Charl Bosch
Online Motoring Reporter
2 minute read
5 Apr 2021
8:53 am

Wait no more: All-new, renamed Toyota GR86 unveiled

Charl Bosch

Again subtly changed from the Subaru BRZ outside, the Toyota GR86 has a bit more grunt.

Second generation GT86 is again the result of Toyota's teaming up with Subaru, but now, it adopts the GR86 moniker.


UPDATED: Toyota South Africa has confirmed the GR86 for the local market from the first quarter of next year. Specification and pricing will be announced at a later stage.

In a complete and arguably expected contradiction of a claim that emerged towards the end of last month, Toyota officially silenced rumours dating back nearly two years in the early hours of Monday morning (5 April) by unveiling the all-new GR86.

Donning the new moniker as reported last year to align with its other full-bore Gazoo Racing models, the GR Supra and GR Yaris, the GR86 is once again the result of Toyota teaming-up with Subaru with the latter having provided the initial hint when it debuted the second generation BRZ last year.

RELATED: ‘Differentiating’ the reason for new Toyota GT86 delay

Like the GT86 it replaces, the GR86’s exterior differences from the BRZ are minor and limited to the same grille as the GR Yaris and slightly revised headlights. Also unchanged are the dimensions at 4 265 in overall length, a wheelbase of 2 575 mm, height of 1 310 mm and width of 1 775 mm.


GR86’s rear, apart from the Toyota badge, is unchanged from the BRZ.

Riding as standard on 18-inch alloy wheels, the GR86’s interior, sans the Toyota badges and GR steering wheel, has also remained largely untouched from the BRZ with the same design and layout, as well as the seven-inch TFT instrument cluster and the eight-inch touchscreen infotainment system with Apple CarPlay and Android Auto.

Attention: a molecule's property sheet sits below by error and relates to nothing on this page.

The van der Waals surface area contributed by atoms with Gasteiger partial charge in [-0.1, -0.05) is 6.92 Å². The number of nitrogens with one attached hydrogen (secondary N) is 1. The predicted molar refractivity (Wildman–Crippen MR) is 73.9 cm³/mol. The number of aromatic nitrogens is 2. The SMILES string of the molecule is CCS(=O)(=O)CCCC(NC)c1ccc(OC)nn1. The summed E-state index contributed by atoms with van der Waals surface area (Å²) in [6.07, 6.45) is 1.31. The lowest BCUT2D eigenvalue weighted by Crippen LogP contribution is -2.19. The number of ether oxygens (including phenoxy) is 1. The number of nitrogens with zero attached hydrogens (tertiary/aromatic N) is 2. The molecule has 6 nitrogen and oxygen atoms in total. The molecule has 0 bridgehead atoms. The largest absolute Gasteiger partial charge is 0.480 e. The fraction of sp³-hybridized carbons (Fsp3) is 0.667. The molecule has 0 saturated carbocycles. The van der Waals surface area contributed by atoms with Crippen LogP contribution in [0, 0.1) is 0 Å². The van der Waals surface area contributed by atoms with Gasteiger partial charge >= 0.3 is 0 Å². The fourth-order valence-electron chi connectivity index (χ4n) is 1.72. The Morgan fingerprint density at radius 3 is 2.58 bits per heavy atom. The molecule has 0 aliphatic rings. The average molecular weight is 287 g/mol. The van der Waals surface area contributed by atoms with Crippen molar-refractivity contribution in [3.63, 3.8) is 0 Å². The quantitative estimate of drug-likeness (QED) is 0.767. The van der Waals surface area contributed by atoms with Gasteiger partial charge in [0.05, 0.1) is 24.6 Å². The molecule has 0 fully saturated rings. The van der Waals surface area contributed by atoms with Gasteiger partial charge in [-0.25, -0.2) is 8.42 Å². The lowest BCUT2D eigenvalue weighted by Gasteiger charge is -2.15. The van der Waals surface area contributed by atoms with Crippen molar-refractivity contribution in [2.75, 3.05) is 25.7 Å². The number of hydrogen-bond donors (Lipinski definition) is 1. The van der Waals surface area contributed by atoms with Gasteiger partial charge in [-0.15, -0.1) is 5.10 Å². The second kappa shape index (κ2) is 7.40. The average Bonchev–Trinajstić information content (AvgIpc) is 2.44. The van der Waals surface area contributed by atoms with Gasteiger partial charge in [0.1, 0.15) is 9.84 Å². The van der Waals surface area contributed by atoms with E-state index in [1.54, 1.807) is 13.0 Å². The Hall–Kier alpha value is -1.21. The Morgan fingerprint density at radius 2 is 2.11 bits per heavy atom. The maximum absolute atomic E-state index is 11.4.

Perhaps the most surprising is the inclusion of Subaru’s EyeSight suite safety and driver assistance systems, but only on models fitted with the optional six-speed automatic gearbox.

Tipping the scales at 1 270 kg, the GR86 boasts an aluminium roof, front wings and exhaust system to keep weight down, while at the same time featuring a lower centre of gravity and improved, by 50%, torsional body rigidity.


Interior the same as the BRZ, but represents a significant departure from that of the GT86.

Underneath the bonnet, the status quo is unchanged with the same 2.4-litre flat-four FA24 Boxer engine, albeit retuned to produce 173 kW instead of 170 kW in the BRZ. Torque remains as is at 250 Nm with drive going to the rear wheels via the standard six-speed manual ‘box or the mentioned automatic.

In spite of Toyota not divulging the GR86’s top speed, the 0-100 km/h improves by 1.1 seconds over the manual equipped GT86 from 7.4 seconds to 6.3 seconds.

Going on sale in its home market later this year, the GR86 is likely to arrive in South Africa before the end of the year with pricing likely to start at around R700 000 given the outgoing GT86 currently retails for R670 900.

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